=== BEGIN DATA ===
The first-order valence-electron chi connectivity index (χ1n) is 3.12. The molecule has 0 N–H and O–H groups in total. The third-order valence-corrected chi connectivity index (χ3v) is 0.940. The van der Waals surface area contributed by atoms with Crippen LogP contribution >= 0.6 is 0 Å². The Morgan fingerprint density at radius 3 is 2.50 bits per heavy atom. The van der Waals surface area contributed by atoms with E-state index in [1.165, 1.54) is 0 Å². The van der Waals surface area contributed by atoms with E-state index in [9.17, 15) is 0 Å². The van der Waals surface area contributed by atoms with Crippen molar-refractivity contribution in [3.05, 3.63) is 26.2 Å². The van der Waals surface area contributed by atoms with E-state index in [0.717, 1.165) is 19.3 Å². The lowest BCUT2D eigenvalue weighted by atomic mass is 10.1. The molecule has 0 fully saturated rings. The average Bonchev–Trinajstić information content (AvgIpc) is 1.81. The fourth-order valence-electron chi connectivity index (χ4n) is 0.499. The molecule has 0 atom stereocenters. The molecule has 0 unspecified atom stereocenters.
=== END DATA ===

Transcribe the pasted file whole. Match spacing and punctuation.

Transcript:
The first-order valence-electron chi connectivity index (χ1n) is 3.12. The molecule has 0 N–H and O–H groups in total. The third-order valence-corrected chi connectivity index (χ3v) is 0.940. The van der Waals surface area contributed by atoms with Crippen LogP contribution >= 0.6 is 0 Å². The Morgan fingerprint density at radius 3 is 2.50 bits per heavy atom. The van der Waals surface area contributed by atoms with E-state index in [1.165, 1.54) is 0 Å². The van der Waals surface area contributed by atoms with E-state index in [9.17, 15) is 0 Å². The van der Waals surface area contributed by atoms with Crippen molar-refractivity contribution in [3.05, 3.63) is 26.2 Å². The van der Waals surface area contributed by atoms with E-state index in [0.717, 1.165) is 19.3 Å². The lowest BCUT2D eigenvalue weighted by atomic mass is 10.1. The molecule has 0 fully saturated rings. The average Bonchev–Trinajstić information content (AvgIpc) is 1.81. The fourth-order valence-electron chi connectivity index (χ4n) is 0.499. The molecule has 0 atom stereocenters. The molecule has 0 unspecified atom stereocenters.